16 October 2008 Edition
Fógraí bháis: Peggy McGuinness
By Raymond McCartney
On Wednesday morning 8 October, Peggy McGuinness was carried to her final place of rest in Cockhill Cemetery to be buried beside her husband, Willie, by her six sons, Tom, Martin, Paul, William, Declan, and John. With them was Peggy’s daughter, Geraldine. And although they had to part with their mother’s mortal remains, each in their own way carried onwards with them the values and lessons of life that she displayed in her living years.
And for all the many blessings and joys that they brought to her, that they were there to let her take her leave of this world would have been a source of contentment and fulfillment for her. She would have known from life’s experience that too many parents in our city of Derry and beyond have faced that most difficult of tasks of burying one of their own children.
Anyone who has ever been a visitor to 5 Elmwood Street would know and appreciate the great warmth and kindness that Peggy brought to her home. She was a woman of great strength and determination and it is by knowing her that you realise that the many qualities that her children bring to their lives are simply the products of following their mother’s example.
In life, we all tend to steer away from expressing our admiration to those whom we admire. In death, we find that the words we possess are not adequate, nor do they come together to truly reflect that which the heart knows instinctively.
STRENGTH AND WISDOM
In his eulogy at her graveside, Sinn Féin President Gerry Adams used a Gaelic word, ‘cranntaca’, to describe Peggy McGuinness. This was the word used by our Celtic ancestors to describe the importance of a mother and grandmother in life, that of an elder within an teaghlach, the household. It conveys a sense of strength and wisdom and its rough translation into English is that of a giant tree.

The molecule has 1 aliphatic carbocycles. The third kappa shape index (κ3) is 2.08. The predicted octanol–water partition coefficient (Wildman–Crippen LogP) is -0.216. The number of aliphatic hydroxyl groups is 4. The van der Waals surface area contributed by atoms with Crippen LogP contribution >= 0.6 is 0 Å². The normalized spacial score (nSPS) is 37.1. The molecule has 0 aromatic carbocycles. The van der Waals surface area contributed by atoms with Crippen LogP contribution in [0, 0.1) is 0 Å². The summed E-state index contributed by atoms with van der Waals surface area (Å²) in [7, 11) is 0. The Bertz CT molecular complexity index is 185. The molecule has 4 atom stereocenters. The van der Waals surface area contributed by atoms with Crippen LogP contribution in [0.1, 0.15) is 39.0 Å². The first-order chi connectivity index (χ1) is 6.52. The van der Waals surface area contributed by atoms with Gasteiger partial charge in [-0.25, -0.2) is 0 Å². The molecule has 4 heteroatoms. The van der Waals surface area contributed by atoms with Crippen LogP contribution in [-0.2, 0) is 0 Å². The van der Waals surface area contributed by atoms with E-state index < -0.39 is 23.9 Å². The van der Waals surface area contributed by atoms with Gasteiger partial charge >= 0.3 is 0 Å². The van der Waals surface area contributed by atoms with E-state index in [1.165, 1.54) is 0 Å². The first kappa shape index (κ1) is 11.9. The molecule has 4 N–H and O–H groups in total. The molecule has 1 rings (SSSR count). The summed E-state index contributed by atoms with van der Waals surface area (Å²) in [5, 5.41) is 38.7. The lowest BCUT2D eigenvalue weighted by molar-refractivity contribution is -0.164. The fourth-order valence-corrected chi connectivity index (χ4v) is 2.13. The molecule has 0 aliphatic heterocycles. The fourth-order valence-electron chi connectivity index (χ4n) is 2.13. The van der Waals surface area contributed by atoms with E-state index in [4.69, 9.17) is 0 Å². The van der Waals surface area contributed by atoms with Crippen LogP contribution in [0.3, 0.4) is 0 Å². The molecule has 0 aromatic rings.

My thoughts on the day were that of an oak tree, its towering strength, its relationship to Derry, to Colmcille, to the Long Tower and to the McGuinness family.
Peggy McGuinness would not have been a woman who sought praise or tribute, but this word is one I believe that she would find favour with.
In this one word, Gerry found what a thousand other words would fail to do, describing this remarkable Irish woman, wife, mother, sister, grandmother, great-grandmother and friend.
On 8 May last year, the day Martin became deputy First Minister, I had the privilege of taking Peggy and Geraldine to Stormont. On the way into the building, Rose, my wife, remarked to Peggy that this was a great day for her. She replied that it was indeed but this was a day created by many great people. She was a woman of humility and with it a profound sense of history and those who help shape it.
So Peggy, cranntaca, may have left us, but like a great oak, which sheds its leaves each autumn to become stronger in spring, her spirit and her fortitude remain, grow and become even stronger in her children, in her grandchildren and great-grandchildren. For that we will be the richer.
To Tom, Martin, Paul, Geraldine, William, Declan, John, to her sister Jeannie and brothers John, Seamus and Owen and to the McGuinness family circle and on behalf of the republican family, our sympathy and solidarity is yours.
Déan trócaire ar a anam.